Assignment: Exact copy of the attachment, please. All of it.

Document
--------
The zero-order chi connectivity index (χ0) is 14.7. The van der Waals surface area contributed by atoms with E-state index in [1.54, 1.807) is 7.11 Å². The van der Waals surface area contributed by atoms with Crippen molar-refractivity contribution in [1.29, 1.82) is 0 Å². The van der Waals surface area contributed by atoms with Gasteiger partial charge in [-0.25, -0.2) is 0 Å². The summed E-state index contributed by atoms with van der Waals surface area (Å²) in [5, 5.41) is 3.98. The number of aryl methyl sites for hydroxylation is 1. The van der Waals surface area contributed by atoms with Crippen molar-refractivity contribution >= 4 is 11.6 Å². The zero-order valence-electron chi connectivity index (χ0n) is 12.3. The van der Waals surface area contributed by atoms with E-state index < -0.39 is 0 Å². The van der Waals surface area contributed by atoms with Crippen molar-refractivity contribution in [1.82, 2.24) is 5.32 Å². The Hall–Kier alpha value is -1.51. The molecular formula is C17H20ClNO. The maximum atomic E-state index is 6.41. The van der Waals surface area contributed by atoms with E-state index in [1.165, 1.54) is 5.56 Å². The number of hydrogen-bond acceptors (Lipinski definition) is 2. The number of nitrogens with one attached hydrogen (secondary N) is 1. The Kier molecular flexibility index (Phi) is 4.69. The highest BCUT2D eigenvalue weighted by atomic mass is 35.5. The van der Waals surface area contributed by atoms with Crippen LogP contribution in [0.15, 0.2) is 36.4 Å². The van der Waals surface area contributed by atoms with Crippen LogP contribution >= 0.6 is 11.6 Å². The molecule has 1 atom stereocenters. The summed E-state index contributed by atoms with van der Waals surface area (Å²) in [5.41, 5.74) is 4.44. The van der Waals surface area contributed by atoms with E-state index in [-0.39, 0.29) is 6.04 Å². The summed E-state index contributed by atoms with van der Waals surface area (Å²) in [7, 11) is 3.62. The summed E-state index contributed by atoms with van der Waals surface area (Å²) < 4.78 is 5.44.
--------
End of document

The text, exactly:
The zero-order chi connectivity index (χ0) is 14.7. The van der Waals surface area contributed by atoms with E-state index in [1.54, 1.807) is 7.11 Å². The van der Waals surface area contributed by atoms with Crippen molar-refractivity contribution in [1.29, 1.82) is 0 Å². The van der Waals surface area contributed by atoms with Gasteiger partial charge in [-0.25, -0.2) is 0 Å². The summed E-state index contributed by atoms with van der Waals surface area (Å²) in [5, 5.41) is 3.98. The number of aryl methyl sites for hydroxylation is 1. The van der Waals surface area contributed by atoms with Crippen molar-refractivity contribution >= 4 is 11.6 Å². The zero-order valence-electron chi connectivity index (χ0n) is 12.3. The van der Waals surface area contributed by atoms with E-state index < -0.39 is 0 Å². The van der Waals surface area contributed by atoms with Crippen molar-refractivity contribution in [1.82, 2.24) is 5.32 Å². The Hall–Kier alpha value is -1.51. The molecular formula is C17H20ClNO. The maximum atomic E-state index is 6.41. The van der Waals surface area contributed by atoms with E-state index in [1.165, 1.54) is 5.56 Å². The number of hydrogen-bond acceptors (Lipinski definition) is 2. The number of nitrogens with one attached hydrogen (secondary N) is 1. The Kier molecular flexibility index (Phi) is 4.69. The highest BCUT2D eigenvalue weighted by atomic mass is 35.5. The van der Waals surface area contributed by atoms with Crippen LogP contribution in [0.15, 0.2) is 36.4 Å². The van der Waals surface area contributed by atoms with Crippen LogP contribution >= 0.6 is 11.6 Å². The molecule has 1 atom stereocenters. The summed E-state index contributed by atoms with van der Waals surface area (Å²) in [5.41, 5.74) is 4.44. The van der Waals surface area contributed by atoms with E-state index in [-0.39, 0.29) is 6.04 Å². The summed E-state index contributed by atoms with van der Waals surface area (Å²) in [7, 11) is 3.62. The summed E-state index contributed by atoms with van der Waals surface area (Å²) < 4.78 is 5.44.